Partnering with the routers for core services is "shoebox", a by now venerable server running Ubuntu. It is based on an Intel D945GCLF2 mainboard with a dual core Atom processor and 1Gb of ram. For storage it has two 3Tb Toshiba/Hitachi drives in raid1 and two USB disks for additional storage.

Shoebox provides a few core functions: it acts as a CUPS server for our printer, it provides general network storage via SAMBA, it is used by duplicity/dejadup for storing backups of other systems, it pretends to be an Apple server so my wife's Macbook can do timemachine backups, it has NFS for netbooting, and it runs mythtv.

Now that we have the likes of Netflix, the added value of mythtv seems limited. And I probably would not bother getting it to work if I would start today. But since it is there, it now records whatever we would like to watch on TV using two dvb-c tuners. In our house, we are all used to watch what we want when we want it, and skip over those annoying commercials. And it has essentially been like that for the past 12 years or so (except that I switched from analog to digital tuners 6 years ago).

For watching TV in the living room, there is an ion2 based mini-ITX system that netboots off shoebox and runs the mythtv front-end on mythbuntu. In the bedroom, a RPi2 with kodi/openelec serves a similar purpose. Also this one stores its data on shoebox. Using NFS for these front-ends makes them far more robust for the kind of power cycling that happens when family members are dissatisfied with performance.

The last part of the infrastructure is my backup machine. That one is where harddisks go to spent their final years. The system runs off a compact flash card in an IDE to flash convertor, and currently has 6 disks providing about 6TB of raid1 btrfs storage (so 12 TB raw). By he way, I have become a believer in Asian brands of harddisks. I have had the same 8 Samsung, Toshiba and Hitachi disks running for many years without problems, while, in my perhaps limited experience, Maxtor, WD and Seagate start having problems after 2-3 years.

The backup machine is normally switched off. All other computers actually make their backups on shoebox. A script on shoebox wakes the backup machine and then uses rsync to backup data from shoebox to the backup system. When done, it again powers down the backup machine, after making a btrfs snapshot. Once I finish the snapshot retiring/removal code that should run on the backup machine, I will put the backup script in a cron job. For now it is manually triggered. And for the future I am also dreaming about making some kind of shared backup over the internet with my brother or parents, so that we all have an off site backup as well.
I could add many more details to this story but I will save that for another day.

Tuesday, 19 July 2016

Upgrading WiFi on a Lenovo Ideapad Y500

I have been the happy owner of a Lenovo Ideapad Y500 laptop for a few years now. Recently I noticed that 5 GHz dual band WiFi cards are getting really cheap on eBay. Because my laptop only had a 2.4 GHz WiFi adaptor, and there are about 40 neighbours competing for a 2.4 GHz signal in my living room, I figured the time had come to get a new WiFi card.

While Lenovo uses standard mini-PCIe WiFi adaptors in this laptop, they combine it with a thing called a whitelist, apparently to prevent me as a so-far happy owner from turning this laptop into an illegal radio device. Unfortunately this would also force me to only use the hard-to-get Lenovo-approved WiFi cards, instead of better and much cheaper alternatives. But fortunately the whitelist is stored in the BIOS of the laptop, and the BIOS is stored in a flash chip. So in principle, I could change it.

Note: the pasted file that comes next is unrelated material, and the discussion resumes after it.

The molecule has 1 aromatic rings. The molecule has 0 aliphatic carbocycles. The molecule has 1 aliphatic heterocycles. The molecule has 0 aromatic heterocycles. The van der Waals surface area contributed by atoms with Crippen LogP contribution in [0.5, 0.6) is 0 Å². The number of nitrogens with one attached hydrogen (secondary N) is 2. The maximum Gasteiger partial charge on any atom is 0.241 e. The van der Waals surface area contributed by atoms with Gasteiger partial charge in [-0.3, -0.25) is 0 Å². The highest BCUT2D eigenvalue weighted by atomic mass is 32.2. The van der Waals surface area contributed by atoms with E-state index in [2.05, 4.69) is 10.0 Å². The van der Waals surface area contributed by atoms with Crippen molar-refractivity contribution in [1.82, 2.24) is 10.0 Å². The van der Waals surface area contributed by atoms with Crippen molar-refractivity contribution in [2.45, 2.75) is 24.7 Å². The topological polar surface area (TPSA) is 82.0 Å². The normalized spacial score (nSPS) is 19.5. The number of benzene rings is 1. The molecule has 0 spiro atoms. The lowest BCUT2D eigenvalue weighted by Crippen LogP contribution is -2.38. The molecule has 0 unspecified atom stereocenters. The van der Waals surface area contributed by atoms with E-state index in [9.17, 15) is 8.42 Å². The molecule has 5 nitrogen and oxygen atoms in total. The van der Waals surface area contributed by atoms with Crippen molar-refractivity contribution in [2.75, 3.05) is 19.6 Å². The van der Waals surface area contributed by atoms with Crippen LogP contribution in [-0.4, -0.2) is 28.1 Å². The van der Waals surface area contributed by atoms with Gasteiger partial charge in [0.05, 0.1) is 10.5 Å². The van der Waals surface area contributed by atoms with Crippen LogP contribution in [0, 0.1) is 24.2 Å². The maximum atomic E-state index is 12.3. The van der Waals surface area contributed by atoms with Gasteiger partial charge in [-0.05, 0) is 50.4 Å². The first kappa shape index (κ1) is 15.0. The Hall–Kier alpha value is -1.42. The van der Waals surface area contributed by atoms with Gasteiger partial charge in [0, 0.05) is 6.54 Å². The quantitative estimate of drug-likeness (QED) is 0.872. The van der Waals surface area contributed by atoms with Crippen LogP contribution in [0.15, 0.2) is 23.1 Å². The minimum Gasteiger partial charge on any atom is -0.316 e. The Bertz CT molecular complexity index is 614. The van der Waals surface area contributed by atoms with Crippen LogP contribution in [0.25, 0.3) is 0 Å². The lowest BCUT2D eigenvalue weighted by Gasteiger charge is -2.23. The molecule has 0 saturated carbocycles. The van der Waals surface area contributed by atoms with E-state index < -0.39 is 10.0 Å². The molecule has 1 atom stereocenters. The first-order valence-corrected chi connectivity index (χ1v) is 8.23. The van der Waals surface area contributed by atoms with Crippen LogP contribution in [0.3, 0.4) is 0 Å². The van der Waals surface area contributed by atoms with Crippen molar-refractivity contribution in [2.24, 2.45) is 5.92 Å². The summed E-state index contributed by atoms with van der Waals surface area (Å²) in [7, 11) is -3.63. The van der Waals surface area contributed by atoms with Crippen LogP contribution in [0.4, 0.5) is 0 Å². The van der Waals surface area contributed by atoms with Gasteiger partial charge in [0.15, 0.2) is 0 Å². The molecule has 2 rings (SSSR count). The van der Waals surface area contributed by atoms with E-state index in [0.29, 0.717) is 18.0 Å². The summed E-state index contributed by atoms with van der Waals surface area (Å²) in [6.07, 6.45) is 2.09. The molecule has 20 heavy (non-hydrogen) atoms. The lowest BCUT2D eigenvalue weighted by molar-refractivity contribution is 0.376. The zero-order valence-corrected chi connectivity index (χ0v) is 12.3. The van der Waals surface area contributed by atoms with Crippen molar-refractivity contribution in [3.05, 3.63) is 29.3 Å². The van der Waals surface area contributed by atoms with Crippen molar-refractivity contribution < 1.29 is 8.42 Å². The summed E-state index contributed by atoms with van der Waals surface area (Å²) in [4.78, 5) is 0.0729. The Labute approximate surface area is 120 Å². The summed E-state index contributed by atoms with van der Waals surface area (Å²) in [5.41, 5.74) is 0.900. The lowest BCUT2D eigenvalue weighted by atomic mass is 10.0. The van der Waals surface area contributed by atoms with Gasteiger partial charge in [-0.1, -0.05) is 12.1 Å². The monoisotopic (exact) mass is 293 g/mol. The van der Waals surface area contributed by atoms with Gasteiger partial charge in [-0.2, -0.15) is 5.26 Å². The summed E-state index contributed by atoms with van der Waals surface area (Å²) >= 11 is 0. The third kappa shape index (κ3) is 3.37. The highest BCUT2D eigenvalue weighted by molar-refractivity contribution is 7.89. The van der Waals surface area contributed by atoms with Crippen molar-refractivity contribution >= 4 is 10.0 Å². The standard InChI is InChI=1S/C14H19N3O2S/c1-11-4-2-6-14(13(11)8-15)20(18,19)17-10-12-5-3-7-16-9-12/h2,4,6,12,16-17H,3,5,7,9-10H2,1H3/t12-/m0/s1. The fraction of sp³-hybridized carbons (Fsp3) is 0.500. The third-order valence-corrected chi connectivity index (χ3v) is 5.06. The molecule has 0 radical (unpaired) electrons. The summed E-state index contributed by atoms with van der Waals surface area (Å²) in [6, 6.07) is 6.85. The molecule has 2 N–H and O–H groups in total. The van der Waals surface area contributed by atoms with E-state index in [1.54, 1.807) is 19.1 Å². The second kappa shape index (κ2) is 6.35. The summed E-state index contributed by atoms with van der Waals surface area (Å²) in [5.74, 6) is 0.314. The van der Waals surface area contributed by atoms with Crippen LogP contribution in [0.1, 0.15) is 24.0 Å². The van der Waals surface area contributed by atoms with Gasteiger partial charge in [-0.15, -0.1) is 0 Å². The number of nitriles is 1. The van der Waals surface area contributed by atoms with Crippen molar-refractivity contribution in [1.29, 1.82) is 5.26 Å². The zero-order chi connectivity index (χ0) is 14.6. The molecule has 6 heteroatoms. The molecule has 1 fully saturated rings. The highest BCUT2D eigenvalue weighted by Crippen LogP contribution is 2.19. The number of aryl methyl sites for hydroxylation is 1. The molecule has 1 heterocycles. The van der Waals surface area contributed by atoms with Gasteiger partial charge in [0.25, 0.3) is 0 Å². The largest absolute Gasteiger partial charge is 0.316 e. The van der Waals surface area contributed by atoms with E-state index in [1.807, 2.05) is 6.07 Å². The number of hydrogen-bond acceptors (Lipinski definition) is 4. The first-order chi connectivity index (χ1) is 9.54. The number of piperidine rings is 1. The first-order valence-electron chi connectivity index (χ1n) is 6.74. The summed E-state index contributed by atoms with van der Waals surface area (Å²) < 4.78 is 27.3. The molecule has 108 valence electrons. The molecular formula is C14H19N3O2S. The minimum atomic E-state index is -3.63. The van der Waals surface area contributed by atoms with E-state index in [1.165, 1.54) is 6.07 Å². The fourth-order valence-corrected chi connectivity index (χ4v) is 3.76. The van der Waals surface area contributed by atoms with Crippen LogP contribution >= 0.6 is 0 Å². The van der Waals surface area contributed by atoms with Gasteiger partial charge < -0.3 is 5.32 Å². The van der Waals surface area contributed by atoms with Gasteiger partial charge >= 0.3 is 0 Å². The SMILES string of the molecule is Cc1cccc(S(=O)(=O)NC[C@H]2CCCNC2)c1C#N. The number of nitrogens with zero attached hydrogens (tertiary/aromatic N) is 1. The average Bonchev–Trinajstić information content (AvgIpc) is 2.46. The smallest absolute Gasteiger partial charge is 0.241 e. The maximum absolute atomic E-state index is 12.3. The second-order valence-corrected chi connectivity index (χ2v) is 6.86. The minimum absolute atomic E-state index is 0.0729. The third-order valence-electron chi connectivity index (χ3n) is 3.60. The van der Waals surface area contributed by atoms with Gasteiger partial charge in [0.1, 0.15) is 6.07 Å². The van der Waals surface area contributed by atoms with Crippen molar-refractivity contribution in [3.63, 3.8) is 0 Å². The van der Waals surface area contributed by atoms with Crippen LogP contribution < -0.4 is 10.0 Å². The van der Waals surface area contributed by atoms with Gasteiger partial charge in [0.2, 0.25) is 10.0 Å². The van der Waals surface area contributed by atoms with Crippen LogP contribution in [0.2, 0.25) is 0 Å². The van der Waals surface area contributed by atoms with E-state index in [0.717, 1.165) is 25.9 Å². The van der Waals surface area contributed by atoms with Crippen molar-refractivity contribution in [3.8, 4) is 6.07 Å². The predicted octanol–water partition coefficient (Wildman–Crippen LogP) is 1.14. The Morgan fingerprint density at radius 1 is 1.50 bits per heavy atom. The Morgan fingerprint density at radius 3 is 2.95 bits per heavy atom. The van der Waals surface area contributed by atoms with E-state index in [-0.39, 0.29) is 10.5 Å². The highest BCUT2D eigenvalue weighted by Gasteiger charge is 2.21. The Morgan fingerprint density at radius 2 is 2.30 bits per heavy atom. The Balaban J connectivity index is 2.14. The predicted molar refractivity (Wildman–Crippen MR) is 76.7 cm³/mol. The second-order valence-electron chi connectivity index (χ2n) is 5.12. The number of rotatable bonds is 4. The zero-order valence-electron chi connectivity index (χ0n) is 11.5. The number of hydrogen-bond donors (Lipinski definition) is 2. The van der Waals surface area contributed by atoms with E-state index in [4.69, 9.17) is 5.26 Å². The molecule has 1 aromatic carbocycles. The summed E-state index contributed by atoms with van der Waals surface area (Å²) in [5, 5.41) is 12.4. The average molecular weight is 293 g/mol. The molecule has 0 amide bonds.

A quick search across the Internet found an extensive community of people dealing with the whitelist phenomenon. There even was a hint of a tool to automatically patch a BIOS dump and generate a new version ready for flashing. But to make things more interesting, after googling every relevant term I could think of, I had to accept that it was not available as an easy download for me. My next plan was to get a dump of the BIOS and patch that myself to make it behave. 

Conceptually, this whitelist-thing can be fixed in two ways: make the computer ignore it, or put my new WiFi card on the list. As these things go, the former is the nicest and the latter the easiest. Removing the whitelist would need figuring out where the code sits that checks hardware against the whitelist and bypass it. This would have taken some serious effort with IDA, which I hadn't touched for years.  Changing the whitelist itself is potentially easier, assuming that the check is done against PCI IDs. But my Internet search had already turned up that this was the case, so in principle an s/APPROVED_ID/MY_ID/ would be all that was needed.

Getting the BIOS dump itself was straightforward using something called fpt.exe in FreeDOS. Unfortunately, since the 80s, BIOSes are compressed and checksummed and whatnot, so a tool is needed to deal with this before modifications can be made. The good news here is that such a tool exists: PhoenixTool.exe a.k.a. Andy's tool. The less good news: it errors out under wine, so we need a real Windows. The only copy of Windows in my house spends its marginal existence on a small part of the harddisk of the Lenovo laptop, only to be woken in cases of need like this one.